Would you be mine? Could you be mine?
Via Gabe and the wirelesstoronto discussion list, a link to Won’t You Be My Wireless Neighbor? It’s a lovely essay about sharing (some might say “stealing”) your neighbours’ wireless internet. In it, confessed WiFi-moocher Helen Rubinstein fondly remembers SSIDs gone by, and laments the loss of an open, unprotected network called Belkin_G-Plus_MIMO. She closes with this:
Perhaps the solution is a simple, old-fashioned gesture. Just knock on a neighbor’s door, and ask if she might be able to spare some wireless.
I can’t agree more. Here at Queen and Parliament, my neighbours and I have happily shared a single wireless network for years now. It’s wonderful. We simply bought a bunch of Meraki mesh repeaters (back when they were $50 apiece), and split the monthly internet bill a few different ways.
But here’s the thing: Here in Canada, many ISP user agreements prohibit you from sharing your internet connection. Here’s what Rogers’s Acceptable Use Policy says about the matter:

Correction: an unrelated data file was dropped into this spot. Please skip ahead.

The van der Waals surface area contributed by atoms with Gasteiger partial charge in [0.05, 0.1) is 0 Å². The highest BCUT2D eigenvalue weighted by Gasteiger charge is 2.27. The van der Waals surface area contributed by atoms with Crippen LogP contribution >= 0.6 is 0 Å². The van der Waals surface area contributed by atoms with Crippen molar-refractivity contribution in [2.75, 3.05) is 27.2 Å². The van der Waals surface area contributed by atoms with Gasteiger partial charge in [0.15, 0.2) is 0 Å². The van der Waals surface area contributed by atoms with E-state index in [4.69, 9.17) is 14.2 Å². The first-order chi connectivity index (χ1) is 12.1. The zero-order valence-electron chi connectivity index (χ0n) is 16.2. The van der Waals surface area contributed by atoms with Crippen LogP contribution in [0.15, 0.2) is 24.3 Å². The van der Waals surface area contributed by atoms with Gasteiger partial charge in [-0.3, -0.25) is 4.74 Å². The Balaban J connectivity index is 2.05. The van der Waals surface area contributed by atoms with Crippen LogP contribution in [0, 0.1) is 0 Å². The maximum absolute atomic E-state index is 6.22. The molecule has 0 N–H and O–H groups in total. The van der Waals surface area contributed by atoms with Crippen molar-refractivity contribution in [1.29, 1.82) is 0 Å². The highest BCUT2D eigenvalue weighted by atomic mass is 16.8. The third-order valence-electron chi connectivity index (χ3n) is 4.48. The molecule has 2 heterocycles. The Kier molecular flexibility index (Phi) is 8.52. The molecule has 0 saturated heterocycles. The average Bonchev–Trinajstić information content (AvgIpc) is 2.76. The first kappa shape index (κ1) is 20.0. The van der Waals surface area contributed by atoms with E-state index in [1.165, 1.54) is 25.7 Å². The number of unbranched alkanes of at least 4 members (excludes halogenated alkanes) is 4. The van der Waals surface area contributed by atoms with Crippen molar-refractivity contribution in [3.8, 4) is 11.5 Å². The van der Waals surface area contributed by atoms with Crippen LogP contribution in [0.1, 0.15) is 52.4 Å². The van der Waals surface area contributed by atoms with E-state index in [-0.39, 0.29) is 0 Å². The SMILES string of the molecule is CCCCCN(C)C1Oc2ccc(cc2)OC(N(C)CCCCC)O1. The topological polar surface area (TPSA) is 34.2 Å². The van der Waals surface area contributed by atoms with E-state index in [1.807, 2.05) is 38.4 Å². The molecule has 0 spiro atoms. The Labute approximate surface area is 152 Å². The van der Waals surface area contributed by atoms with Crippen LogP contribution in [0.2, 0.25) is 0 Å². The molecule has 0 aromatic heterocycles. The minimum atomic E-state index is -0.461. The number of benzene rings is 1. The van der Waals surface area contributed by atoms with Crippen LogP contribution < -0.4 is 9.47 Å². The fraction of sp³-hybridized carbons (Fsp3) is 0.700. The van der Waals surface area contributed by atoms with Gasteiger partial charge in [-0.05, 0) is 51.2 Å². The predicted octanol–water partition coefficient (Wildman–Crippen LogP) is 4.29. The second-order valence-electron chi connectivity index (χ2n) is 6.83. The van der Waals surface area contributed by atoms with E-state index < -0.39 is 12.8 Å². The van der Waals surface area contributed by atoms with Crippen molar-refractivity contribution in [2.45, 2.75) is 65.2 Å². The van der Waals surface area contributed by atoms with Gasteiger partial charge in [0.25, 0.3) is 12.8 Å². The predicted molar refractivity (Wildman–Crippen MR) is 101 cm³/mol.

Without limitation, you may not use (or allow anyone else to use) our Services to […] use the Services for anything other than your own personal purposes (such as reselling the Services, providing Internet access or any other feature of the Services to any third party) or share or transfer your Services without our express consent
And from Bell’s Service Agreement:
You may not sell, market, provision, resell, re-market, directly or indirectly transfer, distribute or in any way exploit any portion of the Service.
Here on our corner, where we happily share our wireless internet access with anyone in reach of the signal, we use Teksavvy, a company whose Customer Agreement & Internet Usage Policy doesn’t explicitly forbid sharing or redistribution. I wish Helen’s proposed solution was as simple as it sounds, but at least here in Canada, it isn’t.